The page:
Call for Participation Videos
- Monday, October 7, 2013, 5:00pm PDT: Submissions due
- Thursday, November 7, 2013: Notification of acceptance
The CSCW Videos Program provides researchers, designers, and practitioners with opportunities to present their cutting-edge work in an interactive fashion in front of an expert audience. Videos are ideally suited to demonstrate the practical application of research results and the functionality of CSCW systems, visualize the outcome of research and development projects, or describe inspiring visions of future systems that are grounded in today′s reality. The Videos Program provides a venue to present work that involves dynamic interaction, ranging from demonstrations of new systems to complex aspects of group communication and work practice.
Potential topics include, but definitely are not limited to:
- Demonstrations of innovative research prototypes
- Demonstrations of innovative aspects of commercial systems
- Studies of work practice that have implications for CSCW
- Retrospective collections of significant CSCW fields of work
- Visions of future technologies
Video submissions should be self-explanatory. In other words, they should not require the viewer to read the abstract. Videos will be judged primarily on the clarity of their presentation and the structure and quality of their content, with fancy effects being a welcome but secondary consideration.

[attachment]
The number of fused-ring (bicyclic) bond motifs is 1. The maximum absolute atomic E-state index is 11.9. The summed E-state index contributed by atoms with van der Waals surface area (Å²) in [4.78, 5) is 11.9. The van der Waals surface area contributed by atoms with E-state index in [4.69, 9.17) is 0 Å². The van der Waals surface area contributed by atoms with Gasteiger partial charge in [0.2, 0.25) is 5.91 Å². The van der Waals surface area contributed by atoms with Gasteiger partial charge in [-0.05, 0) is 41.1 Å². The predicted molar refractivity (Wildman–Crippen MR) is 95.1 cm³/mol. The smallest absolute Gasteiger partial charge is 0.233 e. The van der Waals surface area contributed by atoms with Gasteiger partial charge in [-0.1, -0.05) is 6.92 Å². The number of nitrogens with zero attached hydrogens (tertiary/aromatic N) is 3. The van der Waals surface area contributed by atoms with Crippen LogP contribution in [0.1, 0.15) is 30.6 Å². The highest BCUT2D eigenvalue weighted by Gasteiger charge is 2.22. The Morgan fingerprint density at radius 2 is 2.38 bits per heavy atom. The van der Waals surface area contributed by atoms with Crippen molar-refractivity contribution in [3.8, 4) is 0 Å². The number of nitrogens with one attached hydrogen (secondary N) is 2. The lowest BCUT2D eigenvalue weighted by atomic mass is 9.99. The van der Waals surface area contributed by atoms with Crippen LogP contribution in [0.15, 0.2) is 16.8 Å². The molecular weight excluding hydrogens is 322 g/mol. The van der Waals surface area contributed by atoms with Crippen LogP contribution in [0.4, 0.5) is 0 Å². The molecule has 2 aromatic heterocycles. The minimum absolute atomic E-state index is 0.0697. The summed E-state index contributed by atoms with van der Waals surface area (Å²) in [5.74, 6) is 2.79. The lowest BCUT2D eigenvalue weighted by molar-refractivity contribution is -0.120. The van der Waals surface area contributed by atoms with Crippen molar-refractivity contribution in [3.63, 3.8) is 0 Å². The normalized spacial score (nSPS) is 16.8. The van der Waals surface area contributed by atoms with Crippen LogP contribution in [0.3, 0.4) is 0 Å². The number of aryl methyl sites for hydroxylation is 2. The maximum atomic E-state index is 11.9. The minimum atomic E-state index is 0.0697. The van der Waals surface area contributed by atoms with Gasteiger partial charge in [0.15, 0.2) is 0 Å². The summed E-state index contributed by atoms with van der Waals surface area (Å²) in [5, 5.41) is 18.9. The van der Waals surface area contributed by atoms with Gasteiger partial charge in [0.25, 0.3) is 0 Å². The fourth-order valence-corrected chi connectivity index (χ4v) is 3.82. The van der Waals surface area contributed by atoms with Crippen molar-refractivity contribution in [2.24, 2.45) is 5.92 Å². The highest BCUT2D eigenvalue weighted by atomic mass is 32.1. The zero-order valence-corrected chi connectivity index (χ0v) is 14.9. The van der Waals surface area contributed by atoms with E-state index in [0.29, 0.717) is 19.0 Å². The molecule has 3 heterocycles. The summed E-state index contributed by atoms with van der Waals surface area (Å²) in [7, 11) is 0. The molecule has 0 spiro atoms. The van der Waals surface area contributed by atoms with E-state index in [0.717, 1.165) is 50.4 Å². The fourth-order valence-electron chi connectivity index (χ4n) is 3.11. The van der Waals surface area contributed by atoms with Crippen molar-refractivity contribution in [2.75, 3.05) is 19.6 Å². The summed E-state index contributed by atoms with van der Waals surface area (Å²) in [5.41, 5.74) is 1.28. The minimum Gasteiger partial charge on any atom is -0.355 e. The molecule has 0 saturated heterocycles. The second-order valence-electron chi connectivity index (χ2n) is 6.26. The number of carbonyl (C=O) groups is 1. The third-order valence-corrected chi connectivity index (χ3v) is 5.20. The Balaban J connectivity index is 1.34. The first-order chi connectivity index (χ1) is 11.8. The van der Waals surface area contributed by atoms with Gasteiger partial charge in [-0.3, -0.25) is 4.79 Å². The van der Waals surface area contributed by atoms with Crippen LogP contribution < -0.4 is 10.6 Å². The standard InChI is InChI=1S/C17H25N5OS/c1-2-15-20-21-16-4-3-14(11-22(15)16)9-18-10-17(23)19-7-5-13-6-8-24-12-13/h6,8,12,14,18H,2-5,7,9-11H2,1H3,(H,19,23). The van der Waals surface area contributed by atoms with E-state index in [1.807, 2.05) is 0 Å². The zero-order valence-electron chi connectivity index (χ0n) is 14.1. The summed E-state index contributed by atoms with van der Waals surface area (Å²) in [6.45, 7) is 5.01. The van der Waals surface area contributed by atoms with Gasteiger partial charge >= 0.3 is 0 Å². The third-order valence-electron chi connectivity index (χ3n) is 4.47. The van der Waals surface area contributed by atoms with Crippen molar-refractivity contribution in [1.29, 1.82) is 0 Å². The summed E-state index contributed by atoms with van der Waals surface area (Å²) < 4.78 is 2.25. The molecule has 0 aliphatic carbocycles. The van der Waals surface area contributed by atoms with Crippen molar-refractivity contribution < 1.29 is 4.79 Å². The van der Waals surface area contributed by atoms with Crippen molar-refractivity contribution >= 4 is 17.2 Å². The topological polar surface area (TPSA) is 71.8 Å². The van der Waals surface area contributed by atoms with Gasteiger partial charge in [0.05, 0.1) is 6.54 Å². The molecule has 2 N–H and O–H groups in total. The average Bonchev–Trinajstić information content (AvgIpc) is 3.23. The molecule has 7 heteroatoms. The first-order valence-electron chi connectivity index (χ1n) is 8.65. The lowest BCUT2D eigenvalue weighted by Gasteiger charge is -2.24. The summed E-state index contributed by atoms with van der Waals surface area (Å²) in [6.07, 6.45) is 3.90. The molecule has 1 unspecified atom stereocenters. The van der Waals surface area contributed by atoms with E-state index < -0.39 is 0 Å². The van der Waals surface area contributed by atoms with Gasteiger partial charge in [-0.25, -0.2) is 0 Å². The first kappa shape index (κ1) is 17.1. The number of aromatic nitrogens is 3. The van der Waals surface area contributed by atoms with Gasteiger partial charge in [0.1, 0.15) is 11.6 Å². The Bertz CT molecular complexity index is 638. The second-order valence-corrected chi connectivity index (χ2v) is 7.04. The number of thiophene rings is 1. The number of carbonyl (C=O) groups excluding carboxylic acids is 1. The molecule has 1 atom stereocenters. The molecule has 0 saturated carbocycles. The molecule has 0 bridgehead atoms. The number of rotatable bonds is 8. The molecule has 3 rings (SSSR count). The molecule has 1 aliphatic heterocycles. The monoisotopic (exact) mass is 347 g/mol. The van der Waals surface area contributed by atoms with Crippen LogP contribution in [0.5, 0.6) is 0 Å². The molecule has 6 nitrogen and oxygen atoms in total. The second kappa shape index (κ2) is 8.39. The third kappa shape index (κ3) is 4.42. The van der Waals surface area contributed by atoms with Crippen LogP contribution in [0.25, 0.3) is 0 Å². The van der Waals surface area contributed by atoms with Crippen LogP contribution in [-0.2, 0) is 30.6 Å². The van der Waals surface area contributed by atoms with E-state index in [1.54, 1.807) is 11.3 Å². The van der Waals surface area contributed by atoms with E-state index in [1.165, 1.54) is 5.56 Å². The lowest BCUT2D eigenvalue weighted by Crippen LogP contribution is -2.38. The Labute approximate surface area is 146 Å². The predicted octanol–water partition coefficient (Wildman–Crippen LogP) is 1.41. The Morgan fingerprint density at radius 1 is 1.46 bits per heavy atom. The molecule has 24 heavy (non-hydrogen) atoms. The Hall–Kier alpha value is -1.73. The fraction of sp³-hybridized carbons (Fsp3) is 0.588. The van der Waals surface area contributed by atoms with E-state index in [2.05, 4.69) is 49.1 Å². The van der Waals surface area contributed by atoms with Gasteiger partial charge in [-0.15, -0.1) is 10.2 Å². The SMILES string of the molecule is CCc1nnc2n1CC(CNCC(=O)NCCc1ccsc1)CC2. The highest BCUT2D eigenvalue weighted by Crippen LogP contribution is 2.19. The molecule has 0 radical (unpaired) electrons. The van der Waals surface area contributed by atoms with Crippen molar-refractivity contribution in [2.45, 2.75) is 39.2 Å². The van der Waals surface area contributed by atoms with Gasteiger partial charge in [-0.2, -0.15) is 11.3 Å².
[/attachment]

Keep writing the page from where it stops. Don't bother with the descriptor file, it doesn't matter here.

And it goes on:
Video figures submitted as companions to Papers and Notes programs will also be considered for inclusion in the Video Program depending on their quality and appropriateness.
Video Presentation & Publication
Accepted videos will be shown during a session at the conference where authors will have an opportunity to introduce their work, play the video, and then answer questions asked by the audience. As part of this session, we will also be showing historical CSCW videos and acknowledging a Best Video award.
Each accepted video and its extended abstract will be published in the ACM Digital Library and distributed to attendees as part of the Conference Extended Abstracts. Because of this, videos cannot contain copyrighted materials (and we have to be strict about this).
Guidelines for Video Creation
Creating a compelling and engaging video is difficult work. We suggest that those considering to submit videos follow some general suggestions:
- The Message: decide on a clear message for your video before you start creating it. What is the core idea that your video is intending to illustrate? Follow through with that message as you record clips, create audio, and edit the video.
- Create a Script: write out what you plan to include in the video before you start creating it. Document what you will record and what you will say, then record those scenes.
- Keep it Short: the best videos are short and to the point. The maximum length you can submit is 4 minutes, but we suggest keeping it even shorter. A good target is 2.5 minutes.
- Keep it Simple: it can be easy to get carried away in the editing process and try to include too many fancy transitions and editing features. Keep the video simple and straightforward.
- Test out Recordings: test out short portions of your video recording as you go. Don't expect to shoot the video from start to finish. Record a short scene, then play it back to check the quality of the audio and video. If it is poor, then record it again.